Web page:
|Four Nations final|
|New Zealand (14) 22|
|Tries: Nightingale, Vatuvei (2), Johnson|
|Goals: Johnson (3)|
|Australia (6) 18|
|Tries: Jennings, Mata'utia, Hunt|
|Goals: Smith (3)|
New Zealand secured their second Four Nations title as Shaun Johnson shone in a thrilling 22-18 win over Australia.
Michael Jennings put Australia in front after pouncing on an error but Jason Nightingale hit back for New Zealand.
Manu Vatuvei squeezed over after great work from Johnson for a half-time lead and though Sione Mata'utia crossed, Johnson's magnificent solo effort and Vatuvei's second took the Kiwis clear.
Ben Hunt cut the gap to four points and Mata'utia fumbled a chance to win it.
With time almost up, the 18-year-old might have snatched victory for the defending champions but knocked on close to the try-line in Wellington.
|BBC Sport pundits on the final|
|Jamie Peacock: "It was a great final and indicative of the way this tournament has gone. Very competitive and compelling and New Zealand deserved to win in the end. Australia came out and started well but New Zealand's size and talent allowed them to get back into the game."|
|Jon Wilkin: "New Zealand look the most powerful and skilful rugby league team in the world at the moment. To watch Australia getting dominated in the first game and to get beaten in the final again, maybe we have seen a changing in the tide."|
|Ian Millward: "We unearthed some new superstars of the game in this tournament but we also unearthed a team that had to have quality to beat an Australian team that weren't going to give it up easily. Quality all over and this has been a tournament with a worthy winner."|
It was half-back Johnson, who scored a last-gasp try against England in last year's World Cup semi-final, who was the catalyst for the hosts with his skill and pace, aided by the brutal running of the forward pack.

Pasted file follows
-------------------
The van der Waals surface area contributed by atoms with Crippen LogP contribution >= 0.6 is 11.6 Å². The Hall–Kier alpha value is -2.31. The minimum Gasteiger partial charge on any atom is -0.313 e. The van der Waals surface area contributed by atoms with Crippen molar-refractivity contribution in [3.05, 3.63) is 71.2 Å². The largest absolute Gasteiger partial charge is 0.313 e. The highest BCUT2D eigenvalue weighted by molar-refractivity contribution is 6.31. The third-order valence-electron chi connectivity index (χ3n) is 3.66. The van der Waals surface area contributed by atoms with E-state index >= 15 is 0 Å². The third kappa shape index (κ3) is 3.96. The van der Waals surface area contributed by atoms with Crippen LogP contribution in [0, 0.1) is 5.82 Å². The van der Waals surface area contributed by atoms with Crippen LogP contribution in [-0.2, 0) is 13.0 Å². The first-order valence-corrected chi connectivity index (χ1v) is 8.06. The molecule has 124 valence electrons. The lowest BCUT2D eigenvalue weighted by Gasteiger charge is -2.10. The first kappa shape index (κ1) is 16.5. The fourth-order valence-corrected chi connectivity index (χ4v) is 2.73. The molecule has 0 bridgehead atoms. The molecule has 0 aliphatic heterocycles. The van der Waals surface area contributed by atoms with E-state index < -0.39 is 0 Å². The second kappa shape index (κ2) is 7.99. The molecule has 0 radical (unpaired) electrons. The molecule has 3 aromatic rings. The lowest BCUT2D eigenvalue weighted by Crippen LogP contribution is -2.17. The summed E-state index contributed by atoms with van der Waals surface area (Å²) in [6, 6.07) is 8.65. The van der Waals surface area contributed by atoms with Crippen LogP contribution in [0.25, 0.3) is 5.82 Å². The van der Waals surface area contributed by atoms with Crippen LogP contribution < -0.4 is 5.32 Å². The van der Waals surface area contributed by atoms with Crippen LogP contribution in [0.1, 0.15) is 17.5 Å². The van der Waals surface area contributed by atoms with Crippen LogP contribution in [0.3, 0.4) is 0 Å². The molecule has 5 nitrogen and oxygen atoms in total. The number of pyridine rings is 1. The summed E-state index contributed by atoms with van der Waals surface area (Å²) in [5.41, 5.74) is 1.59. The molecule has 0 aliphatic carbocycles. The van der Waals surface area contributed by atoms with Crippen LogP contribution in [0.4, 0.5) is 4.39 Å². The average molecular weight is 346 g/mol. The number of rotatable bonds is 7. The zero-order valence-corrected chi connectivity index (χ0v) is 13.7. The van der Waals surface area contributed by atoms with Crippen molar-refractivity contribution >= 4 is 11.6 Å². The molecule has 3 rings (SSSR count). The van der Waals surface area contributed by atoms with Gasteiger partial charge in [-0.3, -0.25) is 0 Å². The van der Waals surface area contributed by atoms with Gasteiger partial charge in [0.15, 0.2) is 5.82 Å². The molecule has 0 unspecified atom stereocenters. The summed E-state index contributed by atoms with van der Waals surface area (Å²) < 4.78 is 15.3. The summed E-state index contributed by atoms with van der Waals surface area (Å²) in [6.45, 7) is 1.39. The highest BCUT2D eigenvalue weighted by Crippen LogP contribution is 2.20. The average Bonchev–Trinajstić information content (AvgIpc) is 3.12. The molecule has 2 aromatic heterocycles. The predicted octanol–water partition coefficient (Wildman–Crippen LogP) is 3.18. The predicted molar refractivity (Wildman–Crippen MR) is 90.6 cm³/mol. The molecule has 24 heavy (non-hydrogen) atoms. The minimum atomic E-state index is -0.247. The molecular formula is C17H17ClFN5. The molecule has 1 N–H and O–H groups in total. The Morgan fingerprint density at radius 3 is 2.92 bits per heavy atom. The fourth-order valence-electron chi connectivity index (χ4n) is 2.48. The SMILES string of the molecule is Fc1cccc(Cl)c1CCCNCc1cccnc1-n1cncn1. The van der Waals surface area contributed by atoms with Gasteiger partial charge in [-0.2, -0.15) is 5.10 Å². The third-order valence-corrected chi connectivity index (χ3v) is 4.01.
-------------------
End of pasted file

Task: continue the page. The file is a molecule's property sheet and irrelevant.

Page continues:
"We'd waited quite a while for this and I'm just so proud of the boys," he said. "It's a dream come true.
"We worked so hard this tour. It's been such an awesome tournament for the boys and to finish it off like that has just been unreal."
The triumph enabled Stephen Kearney's side to record back-to-back wins against the Kangaroos for the first time since 1953, following their 30-12 victory in the first game of a high-class competition, which they also won in 2010.
Kearney said: "We've got a great young team and the future's bright. Australia are going to keep coming back at us and the challenge is for us to keep improving."
World champions Australia, decimated by injury before the tournament and disrupted by illness in the build-up to the match, led early on as Jennings was quickest to react to touch down but they were then overrun by a rampant New Zealand team.
They showed their power in the forwards to get back into the match, particularly through Martin Taupau and Tohu Harris, who battered the Australian defensive line.
The ferocious hits were proving too much to handle and Nightingale kept up his record of scoring in every game in the competition.
Johnson showed superb footwork and composure to set up winger Vatuvei for a 14-6 advantage at the interval.
Mata'utia, Australia's youngest international, went over in the corner but Johnson showed his speed by outpacing the opposition backline before running around full-back Greg Inglis for an exceptional score.
Vatuvei powered over for his second and Hunt's try with five minutes remaining set up a tense finish but New Zealand held on.
New Zealand: Peta Hiku, Jason Nightingale, Shaun Kenny-Dowall, Dean Whare, Manu Vatuvei, Kieran Foran, Shaun Johnson, Jesse Bromwich, Issac Luke, Adam Blair, Simon Mannering (captain), Kevin Proctor, Jason Taumalolo.
Replacements: Lewis Brown, Greg Eastwood, Martin Taupau, Tohu Harris
Australia: Greg Inglis, Josh Mansour, Michael Jennings, Dylan Walker, Sione Mata'utia, Daly Cherry-Evans, Cooper Cronk, Aaron Woods, Cameron Smith (captain), Josh Papalii, Sam Thaiday, Greg Bird, Corey Parker.
Replacements: Boyd Cordner, Ben Hunt, Josh Jackson, David Klemmer
Referee: Phil Bentham (Eng).